I immediately felt an equally familiar sense of wanting to pull out from contributing at all, from participating at all. I felt/feel—rebellious to that hustle and yet self-loathing about not having the energy to just do it.
I desire neither of these positions.
I would like to remain inside the creative process and generation of beautiful exciting ideas. I would like to be part of this collective blossoming. I am, in any case, producing creative thoughts—these do not have to be forced, they are my lifeline. Yet I somehow would like to be part of the BIG THINK instead of a thousand SPLINTERED THINKS in this current temporality of intimacies that are 90% managed through digital means.
When my father died, I started to think about something I called aliveness. His death made me think about how the sense of someone else being alive to me is a particular mix of how I understand their proximity—through physicality, digitality, emotionality, energy.
These questions seem more relevant than ever as we think about people being “alive” or “dead” / in the physical world, in their community, in the digital world, in relation to us. I liken it to relevance, which is intimately tied to our survival. And survival is the opposite of annihilation.
Are we participating in the conversation? Are we “showing up” digitally? If we do not, do we “show up” on the street? If I cannot go onto the street where do I show up? If you cannot go onto the street, do I show up to you?
And what about those that are mentally ill, physically ill, have no access to technology, technophobic or techno-resistant. What about those who simply do not want to show up in that way of so-called digital intimacy. They simply cannot participate in the same ways. My aunt doesn’t have a smart phone and my father, while he was dying of ALS, while his lungs closed up and he carried around an oxygen tank … my father did not want to live on a breathing machine, did not seem to want to engage with such assisted living possibilities that might help him to continue to “show up” in this physical world. Now he only “shows up” in my dreams.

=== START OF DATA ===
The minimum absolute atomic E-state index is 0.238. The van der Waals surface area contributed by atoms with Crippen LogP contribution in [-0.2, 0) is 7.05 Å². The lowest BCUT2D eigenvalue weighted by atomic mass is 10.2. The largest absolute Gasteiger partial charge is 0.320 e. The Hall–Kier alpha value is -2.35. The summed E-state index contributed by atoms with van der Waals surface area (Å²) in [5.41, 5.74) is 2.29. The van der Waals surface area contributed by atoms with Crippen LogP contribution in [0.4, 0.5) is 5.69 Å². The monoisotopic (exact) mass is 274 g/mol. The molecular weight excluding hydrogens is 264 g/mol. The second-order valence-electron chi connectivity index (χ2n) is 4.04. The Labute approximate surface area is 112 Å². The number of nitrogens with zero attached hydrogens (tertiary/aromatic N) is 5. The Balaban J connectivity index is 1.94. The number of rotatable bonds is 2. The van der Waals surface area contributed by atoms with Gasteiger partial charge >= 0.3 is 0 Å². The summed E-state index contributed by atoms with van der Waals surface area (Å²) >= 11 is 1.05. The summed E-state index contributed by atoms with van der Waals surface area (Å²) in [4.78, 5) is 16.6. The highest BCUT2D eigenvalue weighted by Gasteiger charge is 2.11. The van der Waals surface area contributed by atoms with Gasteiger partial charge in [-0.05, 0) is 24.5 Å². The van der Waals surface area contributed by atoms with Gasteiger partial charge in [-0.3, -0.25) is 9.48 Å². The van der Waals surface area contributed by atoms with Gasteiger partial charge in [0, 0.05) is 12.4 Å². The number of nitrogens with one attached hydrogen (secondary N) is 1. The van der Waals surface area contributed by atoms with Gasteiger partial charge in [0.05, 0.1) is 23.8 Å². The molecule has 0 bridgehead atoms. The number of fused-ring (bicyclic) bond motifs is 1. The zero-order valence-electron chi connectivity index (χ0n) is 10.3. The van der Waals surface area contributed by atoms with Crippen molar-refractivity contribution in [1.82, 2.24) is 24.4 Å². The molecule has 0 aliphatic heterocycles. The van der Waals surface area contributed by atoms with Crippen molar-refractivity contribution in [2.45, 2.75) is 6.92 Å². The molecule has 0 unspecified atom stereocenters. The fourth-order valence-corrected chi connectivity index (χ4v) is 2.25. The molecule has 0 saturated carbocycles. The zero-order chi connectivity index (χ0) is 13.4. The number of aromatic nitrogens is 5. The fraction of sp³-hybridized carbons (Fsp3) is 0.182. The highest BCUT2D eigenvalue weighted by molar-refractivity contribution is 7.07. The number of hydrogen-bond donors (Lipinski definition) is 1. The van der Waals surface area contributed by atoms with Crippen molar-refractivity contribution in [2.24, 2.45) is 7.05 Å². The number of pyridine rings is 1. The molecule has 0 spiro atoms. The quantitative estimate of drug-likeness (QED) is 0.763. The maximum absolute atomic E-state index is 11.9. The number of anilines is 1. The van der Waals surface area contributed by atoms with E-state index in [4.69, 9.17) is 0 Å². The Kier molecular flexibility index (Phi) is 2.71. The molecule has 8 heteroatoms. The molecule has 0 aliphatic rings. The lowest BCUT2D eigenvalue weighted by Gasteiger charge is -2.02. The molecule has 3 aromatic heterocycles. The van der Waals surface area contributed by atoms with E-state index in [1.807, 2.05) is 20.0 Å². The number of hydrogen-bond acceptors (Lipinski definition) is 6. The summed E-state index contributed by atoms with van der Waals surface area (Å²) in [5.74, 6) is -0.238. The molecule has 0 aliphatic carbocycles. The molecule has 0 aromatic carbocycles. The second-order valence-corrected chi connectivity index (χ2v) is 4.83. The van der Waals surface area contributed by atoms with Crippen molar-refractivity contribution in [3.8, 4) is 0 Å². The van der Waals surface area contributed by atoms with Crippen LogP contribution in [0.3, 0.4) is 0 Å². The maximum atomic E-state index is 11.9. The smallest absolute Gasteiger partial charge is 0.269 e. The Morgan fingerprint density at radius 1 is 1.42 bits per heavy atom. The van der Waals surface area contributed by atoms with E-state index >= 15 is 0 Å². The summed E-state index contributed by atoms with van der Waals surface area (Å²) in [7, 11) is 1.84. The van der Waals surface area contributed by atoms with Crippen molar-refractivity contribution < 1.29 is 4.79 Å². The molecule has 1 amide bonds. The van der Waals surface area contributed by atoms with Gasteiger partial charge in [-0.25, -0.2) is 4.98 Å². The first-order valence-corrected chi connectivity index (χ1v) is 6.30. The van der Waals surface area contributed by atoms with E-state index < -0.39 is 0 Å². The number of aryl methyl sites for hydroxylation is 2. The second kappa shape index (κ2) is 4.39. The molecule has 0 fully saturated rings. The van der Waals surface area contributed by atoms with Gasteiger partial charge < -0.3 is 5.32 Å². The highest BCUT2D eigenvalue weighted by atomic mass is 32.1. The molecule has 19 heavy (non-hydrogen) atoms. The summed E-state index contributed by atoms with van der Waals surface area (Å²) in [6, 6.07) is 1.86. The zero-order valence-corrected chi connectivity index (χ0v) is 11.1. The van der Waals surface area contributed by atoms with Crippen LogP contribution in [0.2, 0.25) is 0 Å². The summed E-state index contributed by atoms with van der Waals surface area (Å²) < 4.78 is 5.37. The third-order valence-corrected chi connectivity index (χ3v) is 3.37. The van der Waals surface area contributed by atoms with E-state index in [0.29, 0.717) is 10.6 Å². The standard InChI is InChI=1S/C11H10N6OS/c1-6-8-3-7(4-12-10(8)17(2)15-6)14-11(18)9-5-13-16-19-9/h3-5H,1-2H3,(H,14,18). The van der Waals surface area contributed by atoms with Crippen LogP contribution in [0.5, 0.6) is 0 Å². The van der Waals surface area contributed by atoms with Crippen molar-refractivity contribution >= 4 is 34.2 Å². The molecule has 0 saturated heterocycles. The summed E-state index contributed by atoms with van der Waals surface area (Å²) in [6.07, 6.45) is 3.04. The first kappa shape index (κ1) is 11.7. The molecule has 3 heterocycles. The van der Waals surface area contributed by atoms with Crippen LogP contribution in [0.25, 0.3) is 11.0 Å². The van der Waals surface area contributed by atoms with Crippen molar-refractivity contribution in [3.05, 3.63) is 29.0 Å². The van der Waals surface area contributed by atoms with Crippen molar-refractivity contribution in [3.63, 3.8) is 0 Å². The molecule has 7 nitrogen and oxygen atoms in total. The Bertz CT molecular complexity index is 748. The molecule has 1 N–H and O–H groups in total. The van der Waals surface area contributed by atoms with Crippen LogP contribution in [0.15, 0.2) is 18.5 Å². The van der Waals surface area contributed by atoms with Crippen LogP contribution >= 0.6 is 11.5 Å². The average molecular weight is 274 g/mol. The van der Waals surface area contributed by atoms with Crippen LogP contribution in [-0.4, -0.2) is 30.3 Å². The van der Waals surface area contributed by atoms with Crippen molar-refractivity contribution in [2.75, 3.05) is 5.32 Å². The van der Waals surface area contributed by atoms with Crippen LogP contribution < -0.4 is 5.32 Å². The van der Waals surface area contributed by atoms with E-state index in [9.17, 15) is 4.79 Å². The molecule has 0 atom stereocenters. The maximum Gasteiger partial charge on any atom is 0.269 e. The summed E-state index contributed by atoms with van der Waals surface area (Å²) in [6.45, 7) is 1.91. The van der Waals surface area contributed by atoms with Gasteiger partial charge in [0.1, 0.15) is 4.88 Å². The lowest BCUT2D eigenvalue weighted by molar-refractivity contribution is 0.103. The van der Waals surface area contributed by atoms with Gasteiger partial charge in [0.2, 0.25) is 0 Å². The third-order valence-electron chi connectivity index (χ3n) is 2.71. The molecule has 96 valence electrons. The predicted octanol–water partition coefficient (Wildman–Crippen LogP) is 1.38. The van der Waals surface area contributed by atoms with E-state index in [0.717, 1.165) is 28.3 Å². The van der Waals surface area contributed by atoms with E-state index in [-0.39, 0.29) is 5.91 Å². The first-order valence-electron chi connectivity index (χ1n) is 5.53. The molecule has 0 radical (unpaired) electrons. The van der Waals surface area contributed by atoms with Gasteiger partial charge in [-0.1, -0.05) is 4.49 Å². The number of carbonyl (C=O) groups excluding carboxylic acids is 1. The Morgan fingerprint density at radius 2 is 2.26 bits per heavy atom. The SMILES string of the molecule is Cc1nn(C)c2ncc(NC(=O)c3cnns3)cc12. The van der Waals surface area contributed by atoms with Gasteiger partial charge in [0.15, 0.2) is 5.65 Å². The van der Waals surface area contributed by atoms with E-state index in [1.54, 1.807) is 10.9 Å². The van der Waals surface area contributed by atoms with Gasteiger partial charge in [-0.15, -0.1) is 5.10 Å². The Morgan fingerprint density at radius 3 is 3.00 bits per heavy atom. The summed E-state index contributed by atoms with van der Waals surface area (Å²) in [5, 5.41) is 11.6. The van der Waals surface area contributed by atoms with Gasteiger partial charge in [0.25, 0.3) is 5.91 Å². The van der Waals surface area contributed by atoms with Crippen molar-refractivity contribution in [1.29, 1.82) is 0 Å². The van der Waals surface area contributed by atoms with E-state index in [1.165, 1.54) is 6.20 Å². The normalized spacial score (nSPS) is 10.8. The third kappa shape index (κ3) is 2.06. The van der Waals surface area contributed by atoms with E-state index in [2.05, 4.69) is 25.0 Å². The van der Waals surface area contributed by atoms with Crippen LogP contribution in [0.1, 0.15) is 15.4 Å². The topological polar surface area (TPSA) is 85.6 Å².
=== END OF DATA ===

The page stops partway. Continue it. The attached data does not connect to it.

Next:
When I choose defeatism and when I choose not to show up digitally I am choosing, at the very minimum, a kind of silencing, and at worse, a kind of “death.”
But I don’t want to have to make that choice. I don’t want to have to struggle to show up to you.
And moreover, what must be seriously understood is that I am not silent to me. I am not dead to me. This silencing and this deadening is never from my vantage point but from the vantage point of some others. This is an enormous difference. This is the difference between life and death.
I can show up every day by waking up. But when you do not see me, I am never awake to you. I am never alive to you.
But can this somehow be resisted, is there a viable alterantive, a way out? Can this somehow be not my work but your work to see me, to hear me? Can you bridge this space of silence that is created by not showing up or being unable to show up or not willing to show up?